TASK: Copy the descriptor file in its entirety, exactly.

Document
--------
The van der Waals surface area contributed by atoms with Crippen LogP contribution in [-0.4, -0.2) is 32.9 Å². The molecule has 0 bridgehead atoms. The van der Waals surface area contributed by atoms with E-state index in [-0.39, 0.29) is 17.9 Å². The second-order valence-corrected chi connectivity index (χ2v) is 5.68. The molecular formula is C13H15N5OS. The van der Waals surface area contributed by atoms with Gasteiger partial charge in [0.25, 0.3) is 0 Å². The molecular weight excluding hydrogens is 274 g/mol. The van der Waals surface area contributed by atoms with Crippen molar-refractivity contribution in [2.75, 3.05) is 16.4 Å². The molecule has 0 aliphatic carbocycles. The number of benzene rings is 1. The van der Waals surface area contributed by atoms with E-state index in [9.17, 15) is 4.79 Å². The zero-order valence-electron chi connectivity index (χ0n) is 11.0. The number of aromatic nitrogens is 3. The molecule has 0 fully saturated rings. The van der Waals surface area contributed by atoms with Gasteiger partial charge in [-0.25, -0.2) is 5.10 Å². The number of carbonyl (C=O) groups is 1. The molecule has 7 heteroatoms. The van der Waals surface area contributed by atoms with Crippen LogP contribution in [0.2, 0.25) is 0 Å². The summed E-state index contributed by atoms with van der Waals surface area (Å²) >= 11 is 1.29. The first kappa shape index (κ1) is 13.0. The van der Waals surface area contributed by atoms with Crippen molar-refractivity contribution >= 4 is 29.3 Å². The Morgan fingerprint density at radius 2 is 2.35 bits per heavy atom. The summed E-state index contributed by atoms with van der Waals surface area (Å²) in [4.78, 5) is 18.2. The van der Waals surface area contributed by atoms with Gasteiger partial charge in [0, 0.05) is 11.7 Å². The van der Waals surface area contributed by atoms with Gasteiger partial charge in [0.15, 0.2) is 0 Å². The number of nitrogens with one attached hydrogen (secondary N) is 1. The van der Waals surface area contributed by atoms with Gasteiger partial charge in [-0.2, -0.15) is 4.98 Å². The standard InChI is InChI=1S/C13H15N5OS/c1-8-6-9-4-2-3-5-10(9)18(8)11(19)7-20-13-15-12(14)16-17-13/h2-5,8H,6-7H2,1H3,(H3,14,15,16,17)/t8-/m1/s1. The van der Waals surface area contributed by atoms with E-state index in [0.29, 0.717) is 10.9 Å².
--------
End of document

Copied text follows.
The van der Waals surface area contributed by atoms with Crippen LogP contribution in [-0.4, -0.2) is 32.9 Å². The molecule has 0 bridgehead atoms. The van der Waals surface area contributed by atoms with E-state index in [-0.39, 0.29) is 17.9 Å². The second-order valence-corrected chi connectivity index (χ2v) is 5.68. The molecular formula is C13H15N5OS. The van der Waals surface area contributed by atoms with Gasteiger partial charge in [0.25, 0.3) is 0 Å². The molecular weight excluding hydrogens is 274 g/mol. The van der Waals surface area contributed by atoms with Crippen molar-refractivity contribution in [2.75, 3.05) is 16.4 Å². The molecule has 0 aliphatic carbocycles. The number of benzene rings is 1. The van der Waals surface area contributed by atoms with E-state index in [9.17, 15) is 4.79 Å². The zero-order valence-electron chi connectivity index (χ0n) is 11.0. The number of aromatic nitrogens is 3. The molecule has 0 fully saturated rings. The van der Waals surface area contributed by atoms with Gasteiger partial charge in [-0.25, -0.2) is 5.10 Å². The number of carbonyl (C=O) groups is 1. The molecule has 7 heteroatoms. The van der Waals surface area contributed by atoms with Crippen LogP contribution in [0.2, 0.25) is 0 Å². The summed E-state index contributed by atoms with van der Waals surface area (Å²) >= 11 is 1.29. The first kappa shape index (κ1) is 13.0. The van der Waals surface area contributed by atoms with Crippen molar-refractivity contribution >= 4 is 29.3 Å². The Morgan fingerprint density at radius 2 is 2.35 bits per heavy atom. The summed E-state index contributed by atoms with van der Waals surface area (Å²) in [4.78, 5) is 18.2. The van der Waals surface area contributed by atoms with Gasteiger partial charge in [0, 0.05) is 11.7 Å². The van der Waals surface area contributed by atoms with Gasteiger partial charge in [0.15, 0.2) is 0 Å². The number of nitrogens with one attached hydrogen (secondary N) is 1. The van der Waals surface area contributed by atoms with Gasteiger partial charge in [-0.2, -0.15) is 4.98 Å². The standard InChI is InChI=1S/C13H15N5OS/c1-8-6-9-4-2-3-5-10(9)18(8)11(19)7-20-13-15-12(14)16-17-13/h2-5,8H,6-7H2,1H3,(H3,14,15,16,17)/t8-/m1/s1. The van der Waals surface area contributed by atoms with E-state index in [0.29, 0.717) is 10.9 Å².